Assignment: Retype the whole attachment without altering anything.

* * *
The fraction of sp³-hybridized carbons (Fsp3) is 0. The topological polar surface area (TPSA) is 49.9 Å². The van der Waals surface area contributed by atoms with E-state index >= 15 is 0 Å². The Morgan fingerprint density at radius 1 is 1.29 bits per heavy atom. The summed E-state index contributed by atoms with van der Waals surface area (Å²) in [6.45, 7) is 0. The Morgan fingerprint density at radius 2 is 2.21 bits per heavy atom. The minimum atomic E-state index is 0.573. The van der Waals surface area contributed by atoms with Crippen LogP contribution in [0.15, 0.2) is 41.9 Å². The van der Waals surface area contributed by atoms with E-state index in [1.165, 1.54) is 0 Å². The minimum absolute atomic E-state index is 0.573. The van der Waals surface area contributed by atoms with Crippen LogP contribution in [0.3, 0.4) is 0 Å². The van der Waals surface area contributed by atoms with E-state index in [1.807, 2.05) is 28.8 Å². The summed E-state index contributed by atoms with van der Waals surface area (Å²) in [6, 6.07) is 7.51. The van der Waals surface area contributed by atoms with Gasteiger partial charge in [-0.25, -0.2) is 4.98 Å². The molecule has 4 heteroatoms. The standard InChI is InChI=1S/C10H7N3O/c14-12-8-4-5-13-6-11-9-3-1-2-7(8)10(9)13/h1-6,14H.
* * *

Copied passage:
The fraction of sp³-hybridized carbons (Fsp3) is 0. The topological polar surface area (TPSA) is 49.9 Å². The van der Waals surface area contributed by atoms with E-state index >= 15 is 0 Å². The Morgan fingerprint density at radius 1 is 1.29 bits per heavy atom. The summed E-state index contributed by atoms with van der Waals surface area (Å²) in [6.45, 7) is 0. The Morgan fingerprint density at radius 2 is 2.21 bits per heavy atom. The minimum atomic E-state index is 0.573. The van der Waals surface area contributed by atoms with Crippen LogP contribution in [0.15, 0.2) is 41.9 Å². The van der Waals surface area contributed by atoms with E-state index in [1.165, 1.54) is 0 Å². The minimum absolute atomic E-state index is 0.573. The van der Waals surface area contributed by atoms with Crippen LogP contribution in [0.3, 0.4) is 0 Å². The van der Waals surface area contributed by atoms with E-state index in [1.807, 2.05) is 28.8 Å². The summed E-state index contributed by atoms with van der Waals surface area (Å²) in [6, 6.07) is 7.51. The van der Waals surface area contributed by atoms with Gasteiger partial charge in [-0.25, -0.2) is 4.98 Å². The molecule has 4 heteroatoms. The standard InChI is InChI=1S/C10H7N3O/c14-12-8-4-5-13-6-11-9-3-1-2-7(8)10(9)13/h1-6,14H.